BloomLocke367
  • BloomLocke367
How do you tell from looking at an equation whether there is a vertical or horizontal asymptote?
Mathematics
  • Stacey Warren - Expert brainly.com
Hey! We 've verified this expert answer for you, click below to unlock the details :)
SOLVED
At vero eos et accusamus et iusto odio dignissimos ducimus qui blanditiis praesentium voluptatum deleniti atque corrupti quos dolores et quas molestias excepturi sint occaecati cupiditate non provident, similique sunt in culpa qui officia deserunt mollitia animi, id est laborum et dolorum fuga. Et harum quidem rerum facilis est et expedita distinctio. Nam libero tempore, cum soluta nobis est eligendi optio cumque nihil impedit quo minus id quod maxime placeat facere possimus, omnis voluptas assumenda est, omnis dolor repellendus. Itaque earum rerum hic tenetur a sapiente delectus, ut aut reiciendis voluptatibus maiores alias consequatur aut perferendis doloribus asperiores repellat.
jamiebookeater
  • jamiebookeater
I got my questions answered at brainly.com in under 10 minutes. Go to brainly.com now for free help!
Nnesha
  • Nnesha
for \(\color{green}{\rm Vertical~ asy.}\) set the denominator equal to zero and then solve for the variable. for\(\color{green}{\rm Horizontal ~asy.}\) focus on highest degrees ~if the highest degree of the numerator is greater than the denominator then `No horizontal asy.` \[\color{reD}{\rm N}>\color{blue}{\rm D}\] example \[\large\rm \frac{ 7x^\color{ReD}{3} +1}{ 4x^\color{blue}{2}+3 }\] ~if the highest degree of the denominator is greater than the highest degree of the numerator then `y=0` would be horizontal asy. \[\rm \color{reD}{N}<\color{blue}{\rm D}\] example:\[\large\rm \frac{ 7x^\color{red}{2}+1 }{ 4x^\color{blue}{3}+3 }\] ~if both degrees are the same then divide the leading coefficient of the numerator by the leading coefficient of the denominator \[\rm \color{red}{N}=\color{blue}{D}\] \[\large\rm \frac{ 8x^\color{reD}{3}+1 }{ 4x^\color{blue}{3}+3 }\] \[\rm \frac{ 8x^3 }{ 4x^3 } =2\] horizontal asy. =2
Nnesha
  • Nnesha
XD
anonymous
  • anonymous
can u help me @Nnesha

Looking for something else?

Not the answer you are looking for? Search for more explanations.

More answers

BloomLocke367
  • BloomLocke367
okay.. so \(f(x)=\frac{x}{x-1}\) the vertical asymptote is x=1 and the horizontal is y=1, right? because the highest degrees are the same and are both 1. The leading coefficients are also both 1 and 1/1=1 for the vertical asymptote 1-1=0.
Nnesha
  • Nnesha
that's right !!
BloomLocke367
  • BloomLocke367
wow, okay. that was easy.
BloomLocke367
  • BloomLocke367
so for \(q(x)=\large \frac{x-1}{x}\) vertical: x=0 and horizontal:y=1?
Nnesha
  • Nnesha
you got it!
BloomLocke367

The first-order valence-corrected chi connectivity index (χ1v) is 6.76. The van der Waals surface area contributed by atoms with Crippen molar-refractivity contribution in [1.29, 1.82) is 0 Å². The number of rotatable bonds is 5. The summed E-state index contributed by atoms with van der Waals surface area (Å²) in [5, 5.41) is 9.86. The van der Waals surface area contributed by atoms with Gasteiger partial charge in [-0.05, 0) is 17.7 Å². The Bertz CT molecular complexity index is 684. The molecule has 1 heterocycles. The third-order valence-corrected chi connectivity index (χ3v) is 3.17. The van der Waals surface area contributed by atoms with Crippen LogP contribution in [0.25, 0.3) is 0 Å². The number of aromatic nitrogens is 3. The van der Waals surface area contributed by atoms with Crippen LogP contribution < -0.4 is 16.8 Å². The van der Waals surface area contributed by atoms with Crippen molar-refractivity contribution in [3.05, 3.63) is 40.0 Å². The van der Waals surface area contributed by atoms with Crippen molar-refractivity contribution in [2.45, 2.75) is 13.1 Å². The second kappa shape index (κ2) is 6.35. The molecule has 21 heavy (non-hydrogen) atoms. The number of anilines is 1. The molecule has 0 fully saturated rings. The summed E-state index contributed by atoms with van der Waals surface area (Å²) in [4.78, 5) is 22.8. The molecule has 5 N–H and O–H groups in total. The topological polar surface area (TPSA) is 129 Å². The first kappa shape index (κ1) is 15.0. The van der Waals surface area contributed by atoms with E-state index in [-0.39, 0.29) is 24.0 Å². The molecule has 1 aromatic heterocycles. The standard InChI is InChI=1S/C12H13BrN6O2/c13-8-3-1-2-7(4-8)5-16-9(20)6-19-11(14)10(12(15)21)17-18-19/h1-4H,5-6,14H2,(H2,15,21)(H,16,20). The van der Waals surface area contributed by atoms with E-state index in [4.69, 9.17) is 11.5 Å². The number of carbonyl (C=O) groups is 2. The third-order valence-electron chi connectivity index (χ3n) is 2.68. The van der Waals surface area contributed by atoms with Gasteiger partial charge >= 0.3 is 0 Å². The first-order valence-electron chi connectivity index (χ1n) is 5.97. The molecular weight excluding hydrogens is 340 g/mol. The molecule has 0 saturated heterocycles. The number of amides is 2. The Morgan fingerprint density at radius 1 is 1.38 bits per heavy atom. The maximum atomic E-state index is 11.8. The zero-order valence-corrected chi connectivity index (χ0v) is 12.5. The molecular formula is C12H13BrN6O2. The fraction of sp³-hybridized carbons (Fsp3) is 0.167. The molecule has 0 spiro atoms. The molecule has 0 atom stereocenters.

• BloomLocke367
okay. this one is a little different but I'm PRETTY sure I got it. \(g(x)=\large\frac{x+2}{3-x}\)...so v. tote: x=3 and h. tote: y=-1? (I shortened it lol)
Nnesha
  • Nnesha
that's right! -x+3= -3 so x= 3
BloomLocke367
  • BloomLocke367
This one I don't know at all :O \(q(x)=1.5^x\)
BloomLocke367
  • BloomLocke367
thanks for your help btw
Nnesha
  • Nnesha
is there a denominator ?
BloomLocke367
  • BloomLocke367
no? just 1. lol
Nnesha
  • Nnesha
there is just one right so no vertical asy
BloomLocke367
  • BloomLocke367
okay
Nnesha
  • Nnesha
N>D ( highest degree) numerator is greater than denominator so horizontal asy would bE ?
BloomLocke367
  • BloomLocke367
NO HORIZONTAL ASYMPTOTE.
BloomLocke367
  • BloomLocke367
sorry, I had that in caps in my notes XD
Nnesha
  • Nnesha
yes right
BloomLocke367
  • BloomLocke367
okay. now for this one, \(p(x)=\large\frac{4}{x^2+1}\) the horizontal asymptote is y=0 because it's "heavy on the bottom" (there is a higher degree on the bottom) but I'm not sure about the vertical asymptote.
BloomLocke367
  • BloomLocke367
because it would be \(x^2=-1\) which would be i for the answer which is an imaginary number. I don't think you can have x=i, but I may be wrong.
Nnesha
  • Nnesha
yes h- asy y=0 right but when you solve for x you will get negative one x^2=-1
Nnesha
  • Nnesha
yes you're right!
BloomLocke367
  • BloomLocke367
can you have an imaginary asymptote? or is the answer none?
Nnesha
  • Nnesha
you will get x= i which is imaginary i would say no vertical asy
BloomLocke367
  • BloomLocke367
okay thank you
BloomLocke367
  • BloomLocke367
I think I'm good. I did three more but it wouldn't be fair for me to have ALL of my homework checked XD thank you.
Nnesha
  • Nnesha
|dw:1441231766886:dw| graph (from purplemath.com) in this graph red lines represent vertical asy and we can't see imaginary stuff so i would say not vertical asy
Nnesha
  • Nnesha
aw np :=)
BloomLocke367
  • BloomLocke367
I have to go eat dinner, thank you!
Nnesha
  • Nnesha
np :=) have a wonderful evening o^_^o

Looking for something else?

Not the answer you are looking for? Search for more explanations.